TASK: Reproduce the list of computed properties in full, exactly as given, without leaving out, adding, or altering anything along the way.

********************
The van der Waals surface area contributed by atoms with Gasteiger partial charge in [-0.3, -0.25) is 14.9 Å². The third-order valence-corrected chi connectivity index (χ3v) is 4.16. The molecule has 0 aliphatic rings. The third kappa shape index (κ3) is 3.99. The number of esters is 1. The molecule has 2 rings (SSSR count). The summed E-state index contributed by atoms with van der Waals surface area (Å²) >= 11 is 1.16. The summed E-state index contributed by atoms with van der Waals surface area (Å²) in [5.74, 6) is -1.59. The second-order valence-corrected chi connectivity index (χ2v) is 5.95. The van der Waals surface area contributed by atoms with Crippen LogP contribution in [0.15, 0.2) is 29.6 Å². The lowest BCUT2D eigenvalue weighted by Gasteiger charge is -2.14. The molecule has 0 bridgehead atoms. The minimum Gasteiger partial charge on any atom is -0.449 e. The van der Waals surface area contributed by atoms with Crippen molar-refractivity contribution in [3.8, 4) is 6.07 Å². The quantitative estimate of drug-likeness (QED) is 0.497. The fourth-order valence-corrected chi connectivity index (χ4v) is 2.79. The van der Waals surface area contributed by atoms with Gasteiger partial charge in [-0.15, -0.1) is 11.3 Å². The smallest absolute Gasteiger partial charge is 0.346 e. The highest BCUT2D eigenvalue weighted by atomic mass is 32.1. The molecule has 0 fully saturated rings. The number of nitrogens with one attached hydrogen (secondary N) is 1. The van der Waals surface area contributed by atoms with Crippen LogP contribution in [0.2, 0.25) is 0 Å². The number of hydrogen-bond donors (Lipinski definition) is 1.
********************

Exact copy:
The van der Waals surface area contributed by atoms with Gasteiger partial charge in [-0.3, -0.25) is 14.9 Å². The third-order valence-corrected chi connectivity index (χ3v) is 4.16. The molecule has 0 aliphatic rings. The third kappa shape index (κ3) is 3.99. The number of esters is 1. The molecule has 2 rings (SSSR count). The summed E-state index contributed by atoms with van der Waals surface area (Å²) >= 11 is 1.16. The summed E-state index contributed by atoms with van der Waals surface area (Å²) in [5.74, 6) is -1.59. The second-order valence-corrected chi connectivity index (χ2v) is 5.95. The van der Waals surface area contributed by atoms with Crippen LogP contribution in [0.15, 0.2) is 29.6 Å². The lowest BCUT2D eigenvalue weighted by Gasteiger charge is -2.14. The molecule has 0 bridgehead atoms. The minimum Gasteiger partial charge on any atom is -0.449 e. The van der Waals surface area contributed by atoms with Crippen molar-refractivity contribution in [3.8, 4) is 6.07 Å². The quantitative estimate of drug-likeness (QED) is 0.497. The fourth-order valence-corrected chi connectivity index (χ4v) is 2.79. The van der Waals surface area contributed by atoms with Gasteiger partial charge in [-0.15, -0.1) is 11.3 Å². The smallest absolute Gasteiger partial charge is 0.346 e. The highest BCUT2D eigenvalue weighted by atomic mass is 32.1. The molecule has 0 fully saturated rings. The number of nitrogens with one attached hydrogen (secondary N) is 1. The van der Waals surface area contributed by atoms with Crippen LogP contribution in [0.2, 0.25) is 0 Å². The number of hydrogen-bond donors (Lipinski definition) is 1.